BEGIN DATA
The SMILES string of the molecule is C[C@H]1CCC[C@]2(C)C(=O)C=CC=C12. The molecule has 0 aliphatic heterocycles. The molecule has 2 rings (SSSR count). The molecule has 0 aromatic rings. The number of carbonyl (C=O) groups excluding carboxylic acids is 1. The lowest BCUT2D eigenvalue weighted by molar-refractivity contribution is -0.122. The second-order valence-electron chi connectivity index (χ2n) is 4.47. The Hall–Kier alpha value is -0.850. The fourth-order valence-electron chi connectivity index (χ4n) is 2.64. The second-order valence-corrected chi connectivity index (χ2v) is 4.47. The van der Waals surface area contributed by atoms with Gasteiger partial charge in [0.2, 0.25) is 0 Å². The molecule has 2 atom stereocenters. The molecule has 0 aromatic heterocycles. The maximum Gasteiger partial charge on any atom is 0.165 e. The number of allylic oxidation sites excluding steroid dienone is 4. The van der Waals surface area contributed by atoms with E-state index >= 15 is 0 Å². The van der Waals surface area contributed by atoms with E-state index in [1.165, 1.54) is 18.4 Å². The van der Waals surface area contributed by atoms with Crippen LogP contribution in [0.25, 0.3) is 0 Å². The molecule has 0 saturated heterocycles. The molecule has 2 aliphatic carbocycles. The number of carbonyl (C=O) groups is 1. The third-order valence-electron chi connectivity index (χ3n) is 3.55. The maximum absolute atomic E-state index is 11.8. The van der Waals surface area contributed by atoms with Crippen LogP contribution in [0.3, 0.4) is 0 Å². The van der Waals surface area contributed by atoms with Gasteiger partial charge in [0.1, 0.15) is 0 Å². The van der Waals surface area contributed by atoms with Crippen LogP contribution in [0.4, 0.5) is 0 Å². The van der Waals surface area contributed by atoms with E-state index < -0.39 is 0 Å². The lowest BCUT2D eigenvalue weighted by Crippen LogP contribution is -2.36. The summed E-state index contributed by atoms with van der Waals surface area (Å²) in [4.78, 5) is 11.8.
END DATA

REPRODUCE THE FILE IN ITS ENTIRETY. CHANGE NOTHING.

The SMILES string of the molecule is C[C@H]1CCC[C@]2(C)C(=O)C=CC=C12. The molecule has 0 aliphatic heterocycles. The molecule has 2 rings (SSSR count). The molecule has 0 aromatic rings. The number of carbonyl (C=O) groups excluding carboxylic acids is 1. The lowest BCUT2D eigenvalue weighted by molar-refractivity contribution is -0.122. The second-order valence-electron chi connectivity index (χ2n) is 4.47. The Hall–Kier alpha value is -0.850. The fourth-order valence-electron chi connectivity index (χ4n) is 2.64. The second-order valence-corrected chi connectivity index (χ2v) is 4.47. The van der Waals surface area contributed by atoms with Gasteiger partial charge in [0.2, 0.25) is 0 Å². The molecule has 2 atom stereocenters. The molecule has 0 aromatic heterocycles. The maximum Gasteiger partial charge on any atom is 0.165 e. The number of allylic oxidation sites excluding steroid dienone is 4. The van der Waals surface area contributed by atoms with E-state index >= 15 is 0 Å². The van der Waals surface area contributed by atoms with E-state index in [1.165, 1.54) is 18.4 Å². The van der Waals surface area contributed by atoms with Crippen LogP contribution in [0.25, 0.3) is 0 Å². The molecule has 0 saturated heterocycles. The molecule has 2 aliphatic carbocycles. The number of carbonyl (C=O) groups is 1. The third-order valence-electron chi connectivity index (χ3n) is 3.55. The maximum absolute atomic E-state index is 11.8. The van der Waals surface area contributed by atoms with Crippen LogP contribution in [0.3, 0.4) is 0 Å². The van der Waals surface area contributed by atoms with Gasteiger partial charge in [0.1, 0.15) is 0 Å². The van der Waals surface area contributed by atoms with Crippen LogP contribution in [0.4, 0.5) is 0 Å². The van der Waals surface area contributed by atoms with E-state index < -0.39 is 0 Å². The lowest BCUT2D eigenvalue weighted by Crippen LogP contribution is -2.36. The summed E-state index contributed by atoms with van der Waals surface area (Å²) in [4.78, 5) is 11.8.